This turned the attention of business owners to open standard-based technology architecture. The use of open standards fosters innovations resulting in disruptive technologies engulfing the market. At the end, the end-user wins by not getting locked into one large company’s way of conducting business.
In general, open-source refers to any software program that has an editable source code, available for users and developers to modify it as per their requirements. Open-source software is usually developed as a public collaboration and can be used by anyone freely. On the other hand, open standard software is defined as software that follows the guidelines laid down to keep technologies “open”. These guidelines allow free sharing of all data types with perfect fidelity. Open standards help avoid vendor lock-in and thereby, enhance interoperability.
Concept-wise, open-source and open standards groups are alike in more ways than they are different. The goal of both groups is to create an immense amount of shared value that can be used by anyone freely. Both open source and open standards advocates have similar ideas about governing an open project, but their approaches to it are different.
Application development can gain a lot more by collaborating both open source and open standard software. In the technical sphere, open-source projects based on open standards stand better chances to receive access and support on governance matters and other industry acceptable documentation. It can open funding opportunities that can impact the enterprise’s goals.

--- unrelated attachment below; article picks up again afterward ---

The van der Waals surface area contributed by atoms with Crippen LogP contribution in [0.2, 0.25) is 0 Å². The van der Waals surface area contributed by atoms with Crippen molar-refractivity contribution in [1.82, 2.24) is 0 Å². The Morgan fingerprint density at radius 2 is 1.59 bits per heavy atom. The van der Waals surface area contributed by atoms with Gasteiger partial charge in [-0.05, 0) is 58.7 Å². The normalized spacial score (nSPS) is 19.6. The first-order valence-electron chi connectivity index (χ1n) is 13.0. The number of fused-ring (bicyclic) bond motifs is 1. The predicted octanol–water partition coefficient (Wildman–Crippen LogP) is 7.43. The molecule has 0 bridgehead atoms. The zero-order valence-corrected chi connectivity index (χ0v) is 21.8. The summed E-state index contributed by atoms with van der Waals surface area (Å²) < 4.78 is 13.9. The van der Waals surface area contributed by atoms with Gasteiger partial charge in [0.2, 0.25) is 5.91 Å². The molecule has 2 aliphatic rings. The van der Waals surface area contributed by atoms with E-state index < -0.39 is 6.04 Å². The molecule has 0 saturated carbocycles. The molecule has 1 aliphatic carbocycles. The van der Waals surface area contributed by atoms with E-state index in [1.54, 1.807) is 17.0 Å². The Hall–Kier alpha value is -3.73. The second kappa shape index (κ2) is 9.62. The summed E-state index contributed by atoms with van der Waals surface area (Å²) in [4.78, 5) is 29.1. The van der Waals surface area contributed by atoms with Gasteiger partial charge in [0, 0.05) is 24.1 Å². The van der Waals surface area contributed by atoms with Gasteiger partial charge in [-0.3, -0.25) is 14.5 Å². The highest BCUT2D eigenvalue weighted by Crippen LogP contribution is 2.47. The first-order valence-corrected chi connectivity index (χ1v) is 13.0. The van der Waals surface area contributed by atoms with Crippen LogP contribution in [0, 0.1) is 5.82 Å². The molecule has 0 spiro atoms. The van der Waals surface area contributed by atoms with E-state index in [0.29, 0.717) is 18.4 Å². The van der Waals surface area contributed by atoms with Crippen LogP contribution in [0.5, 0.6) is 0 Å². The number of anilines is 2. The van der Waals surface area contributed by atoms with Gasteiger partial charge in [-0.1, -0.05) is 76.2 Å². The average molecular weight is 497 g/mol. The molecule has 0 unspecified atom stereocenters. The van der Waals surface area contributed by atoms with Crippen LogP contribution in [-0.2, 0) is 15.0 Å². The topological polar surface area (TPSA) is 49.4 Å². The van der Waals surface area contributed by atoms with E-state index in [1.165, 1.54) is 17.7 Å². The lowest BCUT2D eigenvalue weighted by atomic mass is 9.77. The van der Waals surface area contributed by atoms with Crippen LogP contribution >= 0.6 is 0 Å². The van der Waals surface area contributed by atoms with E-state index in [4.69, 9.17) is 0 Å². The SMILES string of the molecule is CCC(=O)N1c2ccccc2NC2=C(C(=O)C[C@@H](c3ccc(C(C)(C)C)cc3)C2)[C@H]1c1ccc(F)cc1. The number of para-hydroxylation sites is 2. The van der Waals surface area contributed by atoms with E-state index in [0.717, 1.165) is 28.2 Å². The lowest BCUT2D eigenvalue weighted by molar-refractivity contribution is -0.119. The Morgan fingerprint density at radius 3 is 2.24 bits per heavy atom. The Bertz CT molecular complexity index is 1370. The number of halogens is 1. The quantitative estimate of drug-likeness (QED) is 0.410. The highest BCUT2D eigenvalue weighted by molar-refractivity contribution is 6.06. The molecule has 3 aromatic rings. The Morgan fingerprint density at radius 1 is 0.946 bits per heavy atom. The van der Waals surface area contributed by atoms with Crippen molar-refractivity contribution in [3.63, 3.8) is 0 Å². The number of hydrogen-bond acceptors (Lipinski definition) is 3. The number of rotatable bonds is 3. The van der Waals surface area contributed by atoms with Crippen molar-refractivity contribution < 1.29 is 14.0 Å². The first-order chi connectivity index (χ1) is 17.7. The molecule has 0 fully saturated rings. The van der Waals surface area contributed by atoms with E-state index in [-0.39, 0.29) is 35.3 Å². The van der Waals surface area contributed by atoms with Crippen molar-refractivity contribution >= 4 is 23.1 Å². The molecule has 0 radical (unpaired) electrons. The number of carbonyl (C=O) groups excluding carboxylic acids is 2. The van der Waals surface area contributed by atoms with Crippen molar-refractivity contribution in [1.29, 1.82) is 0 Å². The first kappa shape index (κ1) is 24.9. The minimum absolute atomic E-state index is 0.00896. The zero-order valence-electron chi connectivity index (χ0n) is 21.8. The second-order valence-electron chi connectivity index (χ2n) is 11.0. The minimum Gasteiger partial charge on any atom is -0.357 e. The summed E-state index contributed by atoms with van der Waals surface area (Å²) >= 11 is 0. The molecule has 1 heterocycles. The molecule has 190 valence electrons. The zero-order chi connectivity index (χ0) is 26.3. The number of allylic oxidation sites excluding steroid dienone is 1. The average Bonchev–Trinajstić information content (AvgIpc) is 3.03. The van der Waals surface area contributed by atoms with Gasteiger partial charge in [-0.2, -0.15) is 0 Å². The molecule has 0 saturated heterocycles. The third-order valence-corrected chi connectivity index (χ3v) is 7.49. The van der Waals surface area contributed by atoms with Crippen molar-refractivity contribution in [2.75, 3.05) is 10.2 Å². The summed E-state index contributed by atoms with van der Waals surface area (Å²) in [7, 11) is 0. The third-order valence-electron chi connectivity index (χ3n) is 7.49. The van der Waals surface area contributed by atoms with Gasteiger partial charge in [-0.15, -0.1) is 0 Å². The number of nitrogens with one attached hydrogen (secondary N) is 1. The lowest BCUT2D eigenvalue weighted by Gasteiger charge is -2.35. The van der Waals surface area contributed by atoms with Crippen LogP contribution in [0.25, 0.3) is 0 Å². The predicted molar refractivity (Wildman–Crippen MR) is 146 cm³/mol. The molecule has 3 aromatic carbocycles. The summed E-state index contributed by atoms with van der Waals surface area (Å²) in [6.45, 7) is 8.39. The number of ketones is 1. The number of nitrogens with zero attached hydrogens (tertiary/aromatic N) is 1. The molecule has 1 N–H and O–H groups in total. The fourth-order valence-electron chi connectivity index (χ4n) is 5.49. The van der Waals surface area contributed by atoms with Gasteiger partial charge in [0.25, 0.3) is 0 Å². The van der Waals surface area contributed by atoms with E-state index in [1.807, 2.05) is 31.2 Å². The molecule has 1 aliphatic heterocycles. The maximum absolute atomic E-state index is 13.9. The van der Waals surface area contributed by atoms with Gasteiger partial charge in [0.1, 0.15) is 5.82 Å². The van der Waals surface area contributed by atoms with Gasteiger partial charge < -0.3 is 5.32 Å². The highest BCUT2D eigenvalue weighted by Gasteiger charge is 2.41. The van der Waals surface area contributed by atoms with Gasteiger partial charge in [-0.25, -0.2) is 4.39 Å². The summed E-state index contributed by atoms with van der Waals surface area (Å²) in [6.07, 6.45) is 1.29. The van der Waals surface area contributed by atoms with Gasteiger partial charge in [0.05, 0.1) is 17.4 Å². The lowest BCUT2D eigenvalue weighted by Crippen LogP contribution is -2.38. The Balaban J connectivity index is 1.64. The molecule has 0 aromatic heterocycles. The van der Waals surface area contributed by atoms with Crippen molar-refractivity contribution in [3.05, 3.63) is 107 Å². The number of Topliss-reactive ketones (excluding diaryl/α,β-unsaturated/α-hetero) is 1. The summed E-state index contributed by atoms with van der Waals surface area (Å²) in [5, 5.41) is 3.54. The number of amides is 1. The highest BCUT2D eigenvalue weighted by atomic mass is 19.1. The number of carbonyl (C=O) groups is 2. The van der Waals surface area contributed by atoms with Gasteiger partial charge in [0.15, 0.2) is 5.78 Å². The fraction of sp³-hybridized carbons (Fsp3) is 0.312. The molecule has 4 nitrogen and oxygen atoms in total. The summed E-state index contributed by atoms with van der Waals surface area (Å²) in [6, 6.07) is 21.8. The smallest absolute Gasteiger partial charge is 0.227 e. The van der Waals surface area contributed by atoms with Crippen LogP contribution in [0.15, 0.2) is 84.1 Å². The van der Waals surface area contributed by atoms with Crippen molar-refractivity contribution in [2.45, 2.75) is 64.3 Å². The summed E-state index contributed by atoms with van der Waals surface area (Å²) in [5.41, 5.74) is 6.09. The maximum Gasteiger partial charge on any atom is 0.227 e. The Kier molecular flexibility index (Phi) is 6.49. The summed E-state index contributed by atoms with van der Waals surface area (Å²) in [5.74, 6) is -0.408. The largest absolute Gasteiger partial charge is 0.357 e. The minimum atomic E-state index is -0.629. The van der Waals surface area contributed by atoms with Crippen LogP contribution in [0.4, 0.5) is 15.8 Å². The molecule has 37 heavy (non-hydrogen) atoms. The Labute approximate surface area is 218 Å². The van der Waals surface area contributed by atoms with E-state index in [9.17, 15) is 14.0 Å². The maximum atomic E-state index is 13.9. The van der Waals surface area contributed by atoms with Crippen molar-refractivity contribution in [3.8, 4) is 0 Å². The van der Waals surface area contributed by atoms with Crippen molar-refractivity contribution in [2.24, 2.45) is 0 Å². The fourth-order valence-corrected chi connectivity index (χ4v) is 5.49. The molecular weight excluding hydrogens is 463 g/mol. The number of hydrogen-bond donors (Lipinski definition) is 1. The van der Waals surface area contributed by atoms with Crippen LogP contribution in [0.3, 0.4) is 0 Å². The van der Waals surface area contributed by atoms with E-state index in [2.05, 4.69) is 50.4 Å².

Now, let’s look at some business benefits of adopting open standards.
In the present scenario, for enterprise applications to offer a complete service, it needs to have several third-party integrations. Let’s consider a taxi booking application that people access from their smartphones. The app needs to track the phone’s GPS to detect its location and then give this information to the driver so that it can reach the user at the exact location. This functionality of navigation is added to the application by integrating a mapping service - say, Google maps. For successful integration of separate applications, the software and the data must be made to work together without any miscommunication. This is possible only with open standards which enable different software systems to share data easily with speed and reliability.
So, now when one application needs to work with diverse systems having services distributed across multiple domains, there is a need to have a connecting link for the swift transfer of data. Application Programming Interfaces (APIs) make this connecting link possible. Here is where interoperability steps in. If your business application adheres to open standards, there are standard-based APIs that one can use to connect with any system. But, if your application follows proprietary standards, the choices are limited, and one needs to develop custom APIs for the same. This leads to vendor lock-in. You are stuck with using a system owned by a specific vendor. Due to this, the shortcomings of those systems affect the efficiency of your application as well. Instead, building an application with open standards, you are not tied down by any vendor or its shortcomings.